Hailey was carefully finishing his “bullets and dicks” with a spoon. “He might not like it, but those vehicles won’t do us any good unless they’re already pre-positioned close to our AO.”

Rodermund nodded. “And ‘unattended’ is the only safe way to leave them out here, Sergeant Owen.” He shook his silver mane. “The alternative is to establish a fixed forward base, tasked to radio silence. Hell, we could lose everyone before we even knew they were in danger On the other hand, if the enemy comes snooping around and finds these cars while we’re gone, then the worst that happens is we’re back to relying on our choppers for everything. I can live with that; I can’t live with leaving our people out in the boonies.”

Owen shrugged. “To say nothing of the intel the snorks might be able to squeeze out of them.”

As Owen finished, Lieutenant Franklin strolled in, nose aloft, mimicking sniffing for food. “Oh, you mean the way we’ve been able to squeeze intel out of our pal in the cage?”

“Yeah, well, we’ve been pretty damned friendly about it.”

“More to the point, we haven’t really tried,” Captain Hailey added. “That’s for Colonel Paulsen and the specialists to deal with.”

“Wasn’t aware we had any specialists in monster debriefing, Captain,” Owen said mischievously.

“Sure we do. They’re here so we can debrief you, should that ever become necessary.”

The two humans exchanged what they called smiles, which — for all the wisdom of the Greatsires — looked as though they were exchanging bared-teeth aggression displays.

Franklin wandered over closer to the cage they had built for Ezzraamar. He knelt down, looked at the Hkh’Rkh’s wrapped leg.

“How’s that wound of his doing, Lieutenant? He lost a lot of blood on the way here.”

Franklin stared at Ezzraamar, who stared back. “Those wounds won’t kill him. These snorks are damned tough. Judging from the old scars we’ve seen on some of their dead, I suspect they have much better recuperative and regenerative powers than we do. I’ve seen some indications that they might have the capacity to regrow lost digits, even limbs.”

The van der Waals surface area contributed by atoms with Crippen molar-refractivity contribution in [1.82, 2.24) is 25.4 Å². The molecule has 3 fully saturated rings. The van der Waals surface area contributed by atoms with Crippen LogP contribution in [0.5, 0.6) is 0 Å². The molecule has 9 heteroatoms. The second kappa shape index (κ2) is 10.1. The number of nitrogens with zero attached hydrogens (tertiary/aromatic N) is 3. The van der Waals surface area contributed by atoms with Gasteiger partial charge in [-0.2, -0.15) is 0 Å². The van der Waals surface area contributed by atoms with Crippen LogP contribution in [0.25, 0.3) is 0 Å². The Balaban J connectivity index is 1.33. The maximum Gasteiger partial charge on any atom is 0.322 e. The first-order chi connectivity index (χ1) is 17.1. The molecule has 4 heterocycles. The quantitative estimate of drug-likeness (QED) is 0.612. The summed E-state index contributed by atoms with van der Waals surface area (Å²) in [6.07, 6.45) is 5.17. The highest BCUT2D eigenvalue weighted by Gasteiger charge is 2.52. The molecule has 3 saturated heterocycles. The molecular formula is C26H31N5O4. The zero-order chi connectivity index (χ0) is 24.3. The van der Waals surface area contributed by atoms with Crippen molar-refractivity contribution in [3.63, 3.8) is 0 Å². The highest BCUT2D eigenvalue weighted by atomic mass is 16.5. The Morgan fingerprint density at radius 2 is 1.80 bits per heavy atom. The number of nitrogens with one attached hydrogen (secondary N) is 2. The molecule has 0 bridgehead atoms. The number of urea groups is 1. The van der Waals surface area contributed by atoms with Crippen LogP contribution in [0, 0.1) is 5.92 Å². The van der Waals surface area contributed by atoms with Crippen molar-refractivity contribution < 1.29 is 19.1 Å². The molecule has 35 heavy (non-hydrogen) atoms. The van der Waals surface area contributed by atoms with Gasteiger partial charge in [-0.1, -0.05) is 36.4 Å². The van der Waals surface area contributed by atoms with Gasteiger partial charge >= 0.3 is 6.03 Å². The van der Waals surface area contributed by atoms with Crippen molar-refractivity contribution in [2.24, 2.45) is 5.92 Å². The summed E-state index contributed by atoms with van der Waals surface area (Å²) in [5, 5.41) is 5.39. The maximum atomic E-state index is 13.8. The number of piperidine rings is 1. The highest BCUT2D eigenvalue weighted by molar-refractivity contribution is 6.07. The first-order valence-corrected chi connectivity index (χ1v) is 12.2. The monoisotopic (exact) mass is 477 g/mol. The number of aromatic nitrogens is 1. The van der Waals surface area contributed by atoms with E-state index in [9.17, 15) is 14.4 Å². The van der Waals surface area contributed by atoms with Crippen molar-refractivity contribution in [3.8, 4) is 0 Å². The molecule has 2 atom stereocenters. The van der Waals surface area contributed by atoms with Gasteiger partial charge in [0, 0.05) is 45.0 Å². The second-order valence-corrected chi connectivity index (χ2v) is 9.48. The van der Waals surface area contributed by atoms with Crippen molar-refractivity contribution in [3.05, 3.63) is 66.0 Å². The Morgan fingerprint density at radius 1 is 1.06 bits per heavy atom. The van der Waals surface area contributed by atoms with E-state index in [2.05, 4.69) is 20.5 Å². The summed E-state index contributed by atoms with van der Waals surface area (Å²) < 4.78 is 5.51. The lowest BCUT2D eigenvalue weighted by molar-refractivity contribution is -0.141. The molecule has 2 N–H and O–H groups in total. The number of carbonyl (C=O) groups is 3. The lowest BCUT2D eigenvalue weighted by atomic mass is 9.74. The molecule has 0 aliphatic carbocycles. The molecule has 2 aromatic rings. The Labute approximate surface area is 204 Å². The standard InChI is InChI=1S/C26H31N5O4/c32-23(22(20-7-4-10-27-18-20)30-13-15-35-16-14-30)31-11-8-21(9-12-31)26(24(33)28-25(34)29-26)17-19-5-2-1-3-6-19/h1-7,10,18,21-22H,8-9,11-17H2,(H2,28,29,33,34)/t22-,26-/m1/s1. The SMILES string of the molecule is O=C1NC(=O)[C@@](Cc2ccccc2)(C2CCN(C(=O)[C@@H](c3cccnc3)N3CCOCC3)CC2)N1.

Ezzraamar labored — successfully — to conceal his surprise; Franklin was extremely observant. It was unclear if, over the entire course of the Patrijuridicate’s Jakartan occupation, any of the humans ever realized what he had just hypothesized.

Sergeant Owen was circling the cage, now, inspecting him closely. “Y’know, I still say this one’s in uniform. Those markings on its armor: they’re insignias of some kind.”

Rich Hailey nodded. “Yep, and he’s very alert, even though he tries to act like he’s disinterested in what we say and do. Watch his eyes, how he is assessing, noting details.”

“Yeah,” breathed Franklin, “almost like he understands us, what we’re saying.”

“Understands us?” Arseniy barked out a harsh laugh. “That is crazy, my friend. I will show.” The Russian spun, stepping close to the hulking Hkh’Rkh. “YOU! Do you understand us?”

Ezzraamar flinched and blinked, then leaned ominously toward Pugachyov, unleashing a stream of his own harsh, gutteral language. Which translated as, “As if I would ever admit to such an ability, you imbecile!”